|"Jazz Legends | Billie Holiday", 16x20" Acrylic on Canvas. |
Giclée prints available from Global Vernissage
|I had to make a few copies of my original drawing to use as|
masks... I would love to be able to just paint the details
right on the canvas instead of doing all this extra work,
but somehow it never looks quite right.
When I first heard Billie Holiday sing, what struck me was the emotion she was able to convey with her voice. I was young and just realizing there was more to music than the top 40 played on the radio, or the prog rock loved by my older siblings. This was different... she sounded so sad. Certainly not what you got from your average teeny-bopper pop. I got a bunch of records (yes, records) out of the library and taped it onto a cheap cassette tape, which were listened to over and over when I was a mopy teenager.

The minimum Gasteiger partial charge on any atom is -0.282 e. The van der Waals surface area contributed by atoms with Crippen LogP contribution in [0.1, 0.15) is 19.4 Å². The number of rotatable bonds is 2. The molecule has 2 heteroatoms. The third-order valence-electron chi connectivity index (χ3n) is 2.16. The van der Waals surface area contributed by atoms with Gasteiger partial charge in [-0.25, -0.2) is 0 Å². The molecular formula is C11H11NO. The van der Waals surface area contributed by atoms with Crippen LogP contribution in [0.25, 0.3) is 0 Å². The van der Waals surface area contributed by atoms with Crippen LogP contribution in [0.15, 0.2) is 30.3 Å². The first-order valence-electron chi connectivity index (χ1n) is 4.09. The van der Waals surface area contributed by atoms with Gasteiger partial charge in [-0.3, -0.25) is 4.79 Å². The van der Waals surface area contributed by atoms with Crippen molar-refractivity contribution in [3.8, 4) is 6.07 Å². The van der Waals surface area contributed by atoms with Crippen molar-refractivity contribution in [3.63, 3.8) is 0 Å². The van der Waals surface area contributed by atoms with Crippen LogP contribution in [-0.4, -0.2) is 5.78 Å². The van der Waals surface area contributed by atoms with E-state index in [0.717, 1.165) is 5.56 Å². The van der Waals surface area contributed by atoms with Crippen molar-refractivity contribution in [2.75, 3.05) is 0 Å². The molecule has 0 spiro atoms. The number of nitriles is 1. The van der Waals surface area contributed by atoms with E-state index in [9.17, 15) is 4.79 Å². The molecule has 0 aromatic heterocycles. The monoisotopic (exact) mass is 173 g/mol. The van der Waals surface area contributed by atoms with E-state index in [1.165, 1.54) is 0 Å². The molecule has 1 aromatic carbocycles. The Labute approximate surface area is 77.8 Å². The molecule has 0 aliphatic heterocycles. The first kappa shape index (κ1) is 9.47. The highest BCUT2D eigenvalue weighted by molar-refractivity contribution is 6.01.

|Just starting to build up the interior forms...|
Starting on this series I knew she had to be included. She was of the right era, sang with Louis Armstrong and Duke Ellington, performed at the popular night clubs in Harlem. Deciding on a photo to work from posed a bit of a challenge… there are many great photos of her floating around, but very little video footage exists. I didn't want to just copy a photo, although I ended up choosing an iconic image, and altering it to include the signature white gardenias she wore in her hair.
Years ago, for my birthday, my now-husband gave me a box set of her "hits". I don't think until then that I realized her song "Strange Fruit" was about racism. She didn't write it (it was originally a poem written by Abel Meeropol) , but she sings it with such intense emotion, I remember feeling slightly ill the first time I listened carefully to the lyrics. I still can't listen to it without it affecting me... and I don't know of too many singers who can wrench that kind of emotion out of a song. Especially these days.